Bulgaria’s Customs Capture Thousands of UK Bound Likely Fake Archaeological Artifacts on Border with Romania
Thousands of archaeological artifacts destined to the UK, which are most probably fakes, have been detained by Bulgaria’s Customs Agency in the Danube city of Ruse before their smuggling into Romania.
The photos released by the Customs Agency indicate that the artifacts may have been forged; however, their potential authenticity is still to be examined.
According to an unnamed archaeologist from the Ruse Regional Museum of History, the examination of each individual artifact “is going to take months”.
The real or fake archaeological artifacts were caught in a van with license plates from the Danube city of Silistra carrying passengers from Bulgaria to England.
They were discovered during a drug inspection by the Counter Narcotics Department of the Ruse Customs.
After the vehicle was selected for inspection by the customs agents, the driver told them that an unknown man had asked him to transport four cardboard boxes, and deliver them to a person in England.
In one of the boxes, the customs officers found an antique chest containing hundreds of figurines, tools fragments, or coins, each of which had been wrapped in an individual plastic bag. Similar artifacts were found in the other cardboard boxes as well.
Some of the plastic bags have inscriptions in Bulgarian and prices tags in GBP, with prices of up to GBP 2,000.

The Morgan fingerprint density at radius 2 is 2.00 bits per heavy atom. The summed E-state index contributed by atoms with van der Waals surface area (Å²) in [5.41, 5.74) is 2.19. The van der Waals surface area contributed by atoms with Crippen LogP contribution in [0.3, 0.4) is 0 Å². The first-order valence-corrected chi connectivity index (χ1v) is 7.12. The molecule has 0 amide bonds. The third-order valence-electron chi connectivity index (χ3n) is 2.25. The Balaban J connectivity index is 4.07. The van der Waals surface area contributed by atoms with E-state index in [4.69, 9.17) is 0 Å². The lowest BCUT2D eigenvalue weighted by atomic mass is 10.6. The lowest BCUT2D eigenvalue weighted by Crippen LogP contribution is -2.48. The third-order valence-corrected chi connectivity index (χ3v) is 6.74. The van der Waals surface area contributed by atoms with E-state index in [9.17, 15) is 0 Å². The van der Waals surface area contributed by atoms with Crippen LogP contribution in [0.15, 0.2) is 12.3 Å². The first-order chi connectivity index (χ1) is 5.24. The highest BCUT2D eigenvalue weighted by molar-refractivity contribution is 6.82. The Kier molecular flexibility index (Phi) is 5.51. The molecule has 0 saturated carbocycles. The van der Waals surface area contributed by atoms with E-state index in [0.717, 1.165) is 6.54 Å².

For example, one of the likely fake artifacts described as a “silver head” has a price tag of BGP 1,750.
In addition to coins, the wide range of artifacts includes household items, metal decorations, clay figurines and clay vessels.
The customs officers have also discovered two boxes with billets for the casting of figurines and coin replicas, a find which appears to confirm that the artifacts have been forged.
The trafficking case has been referred to the Ruse District Prosecutor’s Office, and the Ruse Police.
While treasure hunting and trafficking of antiques is a major source of income for organized crime in Bulgaria, the forging and sale of fake archaeological artifacts, including entire forged Ancient Thracian treasures, also appears to be gaining traction.
Treasure hunting and illegal trafficking of antiques have been rampant in Bulgaria after the collapse of the communism regime in 1989 (and allegedly before that). Estimates vary but some consider this the second most profitable activity for the Bulgarian mafia after drug trafficking. One recent estimate suggests its annual turnover amounts to BGN 500 million (app. EUR 260 million), and estimates of the number of those involved range from about 5 000 to 200 000 – 300 000, the vast majority of whom are impoverished low-level diggers.